So there I was, happily watching a “Law and Order” mini-marathon. In one episode, the psychiatrist who works with the SVU staff goes on a diatribe about how ibogaine, a hallucinogenic root, cures opioid addiction. He’s trying to help a heroin-addicted youth detoxify from opioids, to enable him to testify against a rapist. Dr. Huang, the TV doctor, says ibogaine works great, but the big nasty drug companies won’t market it because it won’t make money, and U.S. doctors are (paraphrasing) too cowardly to do what’s right, and use something that really works.
Sadly, some addicts are more likely to believe the words of a fictional character on a fictional TV program than their doctor.
The truth is that ibogaine hasn’t been proven a safe and effective treatment for any kind of addiction.
On the other hand, we don’t know for sure that it doesn’t work, either. NIH, the National Institute of Health, did laboratory studies with ibogaine in the mid-1990’s, but stopped work on the drug due to concerns about potentially fatal heart arrhythmias and neurotoxicity.
However, the NIH tends to be a rather conservative bunch, and other scientists have taken up further research on the drug. At least two reputable doctors have independent, ongoing research projects on the drug. (1)
So what is ibogaine? It’s a naturally occurring root found in Africa, and used in religious ceremonies there. In these ceremonies, rootbark from the plant Tabernanthe iboga is chewed to give a mild stimulant effect. With increased doses, this bark has hallucinogenic effects. Ibogaine is a sloppy drug, affecting at least three types of brain receptors. Ibogaine’s metabolite, noribogaine, has serotonin reuptake inhibition properties, like found in many antidepressants. It also has a weak opioid effect on the mu opioid receptors, and a stronger effect at the kappa opioid receptors, causing less dopamine to be released. It also has effects on at least two other receptor types.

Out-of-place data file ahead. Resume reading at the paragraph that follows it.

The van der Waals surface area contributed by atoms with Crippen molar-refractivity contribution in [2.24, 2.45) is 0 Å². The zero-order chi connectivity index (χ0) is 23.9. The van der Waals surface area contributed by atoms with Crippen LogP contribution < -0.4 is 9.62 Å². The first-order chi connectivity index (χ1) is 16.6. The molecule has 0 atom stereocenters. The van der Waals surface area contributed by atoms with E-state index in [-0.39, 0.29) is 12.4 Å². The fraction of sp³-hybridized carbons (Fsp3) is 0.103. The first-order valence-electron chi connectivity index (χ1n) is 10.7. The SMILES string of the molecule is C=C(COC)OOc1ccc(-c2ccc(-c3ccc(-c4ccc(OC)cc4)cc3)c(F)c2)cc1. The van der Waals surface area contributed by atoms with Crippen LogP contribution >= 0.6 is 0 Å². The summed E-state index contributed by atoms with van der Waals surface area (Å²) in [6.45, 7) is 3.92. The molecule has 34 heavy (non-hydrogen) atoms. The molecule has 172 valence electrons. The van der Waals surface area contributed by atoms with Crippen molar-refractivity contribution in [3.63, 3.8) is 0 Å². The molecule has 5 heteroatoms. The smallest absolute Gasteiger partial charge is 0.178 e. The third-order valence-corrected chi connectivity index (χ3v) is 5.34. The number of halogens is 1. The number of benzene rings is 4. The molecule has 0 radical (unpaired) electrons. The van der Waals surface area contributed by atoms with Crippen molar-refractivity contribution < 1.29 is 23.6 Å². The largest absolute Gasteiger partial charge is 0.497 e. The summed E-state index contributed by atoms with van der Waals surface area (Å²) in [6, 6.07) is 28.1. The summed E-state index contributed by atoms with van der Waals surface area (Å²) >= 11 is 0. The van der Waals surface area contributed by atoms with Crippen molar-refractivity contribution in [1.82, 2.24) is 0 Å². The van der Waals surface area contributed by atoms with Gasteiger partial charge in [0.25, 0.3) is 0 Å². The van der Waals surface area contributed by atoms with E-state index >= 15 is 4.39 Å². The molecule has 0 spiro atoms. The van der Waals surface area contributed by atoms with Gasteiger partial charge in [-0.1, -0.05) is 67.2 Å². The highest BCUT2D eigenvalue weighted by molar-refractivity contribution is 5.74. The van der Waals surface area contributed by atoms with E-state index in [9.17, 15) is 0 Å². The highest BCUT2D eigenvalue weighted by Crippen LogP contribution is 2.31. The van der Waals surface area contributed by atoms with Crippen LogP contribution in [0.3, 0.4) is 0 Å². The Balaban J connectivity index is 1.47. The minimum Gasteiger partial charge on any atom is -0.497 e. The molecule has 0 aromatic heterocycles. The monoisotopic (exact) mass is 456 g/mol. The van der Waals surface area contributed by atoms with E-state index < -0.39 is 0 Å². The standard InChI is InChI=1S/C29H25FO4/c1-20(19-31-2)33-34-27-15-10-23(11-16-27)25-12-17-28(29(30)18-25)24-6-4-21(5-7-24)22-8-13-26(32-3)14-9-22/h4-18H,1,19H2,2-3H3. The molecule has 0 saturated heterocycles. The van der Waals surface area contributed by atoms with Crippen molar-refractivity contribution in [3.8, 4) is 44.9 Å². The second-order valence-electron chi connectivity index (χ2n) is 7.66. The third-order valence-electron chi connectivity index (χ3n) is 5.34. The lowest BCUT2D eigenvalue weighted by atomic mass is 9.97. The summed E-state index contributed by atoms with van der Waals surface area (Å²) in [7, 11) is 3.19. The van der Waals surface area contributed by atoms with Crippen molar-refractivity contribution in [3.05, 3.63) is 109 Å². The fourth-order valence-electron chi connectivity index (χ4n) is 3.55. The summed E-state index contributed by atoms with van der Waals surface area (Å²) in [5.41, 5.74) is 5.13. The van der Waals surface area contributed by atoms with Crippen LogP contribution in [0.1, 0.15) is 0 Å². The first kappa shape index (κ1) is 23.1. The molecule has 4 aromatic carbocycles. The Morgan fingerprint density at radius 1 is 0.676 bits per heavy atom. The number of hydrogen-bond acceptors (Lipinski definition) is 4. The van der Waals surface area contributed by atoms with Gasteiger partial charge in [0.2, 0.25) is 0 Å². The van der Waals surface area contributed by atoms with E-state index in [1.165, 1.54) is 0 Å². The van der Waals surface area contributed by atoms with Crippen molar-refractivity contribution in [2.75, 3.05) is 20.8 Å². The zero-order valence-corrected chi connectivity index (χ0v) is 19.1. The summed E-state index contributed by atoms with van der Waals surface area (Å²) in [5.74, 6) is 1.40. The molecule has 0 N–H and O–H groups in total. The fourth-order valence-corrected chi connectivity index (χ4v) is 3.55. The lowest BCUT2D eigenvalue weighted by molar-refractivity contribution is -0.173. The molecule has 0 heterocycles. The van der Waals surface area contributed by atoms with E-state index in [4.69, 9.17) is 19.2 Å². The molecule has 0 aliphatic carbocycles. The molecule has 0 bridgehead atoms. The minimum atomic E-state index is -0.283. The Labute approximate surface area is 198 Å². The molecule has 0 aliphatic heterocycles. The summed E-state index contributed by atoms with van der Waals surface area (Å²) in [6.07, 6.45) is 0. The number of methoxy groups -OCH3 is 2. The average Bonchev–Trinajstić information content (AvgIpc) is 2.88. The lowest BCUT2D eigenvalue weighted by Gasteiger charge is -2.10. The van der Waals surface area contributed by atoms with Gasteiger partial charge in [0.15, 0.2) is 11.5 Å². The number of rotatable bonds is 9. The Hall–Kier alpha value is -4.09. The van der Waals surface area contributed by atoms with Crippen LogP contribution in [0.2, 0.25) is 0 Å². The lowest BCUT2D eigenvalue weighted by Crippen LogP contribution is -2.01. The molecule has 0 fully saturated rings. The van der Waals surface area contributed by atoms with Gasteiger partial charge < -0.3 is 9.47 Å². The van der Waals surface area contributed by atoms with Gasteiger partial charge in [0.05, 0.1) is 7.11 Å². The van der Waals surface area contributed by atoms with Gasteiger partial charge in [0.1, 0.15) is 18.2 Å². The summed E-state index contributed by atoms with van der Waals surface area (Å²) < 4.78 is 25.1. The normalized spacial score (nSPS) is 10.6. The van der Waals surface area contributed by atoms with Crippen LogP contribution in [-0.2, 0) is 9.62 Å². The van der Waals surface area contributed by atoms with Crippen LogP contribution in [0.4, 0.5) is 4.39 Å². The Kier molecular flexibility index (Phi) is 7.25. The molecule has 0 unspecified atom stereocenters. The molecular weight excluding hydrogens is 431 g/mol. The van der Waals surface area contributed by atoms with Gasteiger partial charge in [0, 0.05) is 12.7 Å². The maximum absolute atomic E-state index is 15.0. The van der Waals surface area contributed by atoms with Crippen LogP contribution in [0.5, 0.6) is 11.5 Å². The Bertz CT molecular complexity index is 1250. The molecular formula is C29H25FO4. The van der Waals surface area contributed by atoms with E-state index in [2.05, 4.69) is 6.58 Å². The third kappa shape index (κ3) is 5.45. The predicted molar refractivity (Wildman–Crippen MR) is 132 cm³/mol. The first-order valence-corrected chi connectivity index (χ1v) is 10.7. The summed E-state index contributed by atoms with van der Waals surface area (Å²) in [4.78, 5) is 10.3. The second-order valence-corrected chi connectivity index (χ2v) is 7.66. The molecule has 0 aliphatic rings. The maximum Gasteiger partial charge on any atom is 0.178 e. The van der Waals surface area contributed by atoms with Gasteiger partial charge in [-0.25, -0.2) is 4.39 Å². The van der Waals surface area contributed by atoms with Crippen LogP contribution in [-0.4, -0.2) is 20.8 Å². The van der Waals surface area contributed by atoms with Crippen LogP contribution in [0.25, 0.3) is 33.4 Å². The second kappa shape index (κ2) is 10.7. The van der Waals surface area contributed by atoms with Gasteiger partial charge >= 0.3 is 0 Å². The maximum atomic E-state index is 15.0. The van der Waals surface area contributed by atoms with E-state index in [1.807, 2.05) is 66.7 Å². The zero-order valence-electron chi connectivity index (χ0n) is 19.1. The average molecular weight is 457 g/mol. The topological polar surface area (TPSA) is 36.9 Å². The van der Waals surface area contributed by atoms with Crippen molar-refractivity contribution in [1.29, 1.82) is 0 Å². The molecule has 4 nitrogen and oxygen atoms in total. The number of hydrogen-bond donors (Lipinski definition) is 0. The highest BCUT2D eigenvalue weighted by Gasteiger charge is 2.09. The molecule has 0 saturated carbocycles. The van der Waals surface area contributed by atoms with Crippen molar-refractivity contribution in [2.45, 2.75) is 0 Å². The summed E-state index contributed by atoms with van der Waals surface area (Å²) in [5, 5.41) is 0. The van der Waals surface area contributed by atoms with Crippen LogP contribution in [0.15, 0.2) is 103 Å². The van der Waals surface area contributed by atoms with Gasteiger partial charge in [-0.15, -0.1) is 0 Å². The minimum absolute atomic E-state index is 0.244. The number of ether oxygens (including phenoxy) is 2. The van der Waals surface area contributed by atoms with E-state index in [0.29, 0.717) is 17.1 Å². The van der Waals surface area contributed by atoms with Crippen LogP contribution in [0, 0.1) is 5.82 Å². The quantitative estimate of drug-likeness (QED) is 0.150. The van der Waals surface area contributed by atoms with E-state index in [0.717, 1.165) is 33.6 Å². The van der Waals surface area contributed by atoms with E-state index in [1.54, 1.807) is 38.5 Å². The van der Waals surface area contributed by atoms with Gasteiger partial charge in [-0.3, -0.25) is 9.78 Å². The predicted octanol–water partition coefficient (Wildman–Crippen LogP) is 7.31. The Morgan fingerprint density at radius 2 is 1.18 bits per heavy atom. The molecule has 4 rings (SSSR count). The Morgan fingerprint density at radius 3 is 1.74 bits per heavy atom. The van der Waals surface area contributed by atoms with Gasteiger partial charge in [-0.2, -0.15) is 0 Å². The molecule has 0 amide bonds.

Ibogaine’s supporters claim this drug can cure addiction to alcohol, cocaine, opioids, and nicotine. Limited studies show that since the drug does block the release of dopamine, it may have some benefit in the treatment of addiction to these drugs, but we just don’t have enough information now.
The drug’s reputation as a favorite of the drug culture may contribute to our government’s hesitation to approve studies of ibogaine in this country, but other countries are more permissive (or careless, depending on how you look at things).
It’s also been difficult to get pharmaceutical companies interested in ibogaine. That’s not just due to the drug’s reputation as a recreational drug. Pharmaceutical companies tend to view all anti-addiction drugs as having low profitability (addicts tend to lack both money and insurance) and of course there’s still – sadly – the stigma of addiction and its treatment. (OK, so maybe Dr. Huang was partially right!)
The limited data available so far suggest that at best, ibogaine may eventually prove to be another useful tool to use against addiction, but it’s unlikely to be the cure-all magic bullet that the fictional Dr. Huang claims.
I hope we can see some well-done clinical trials before we decide what, if any, benefit this potential medication may have in the treatment of addiction.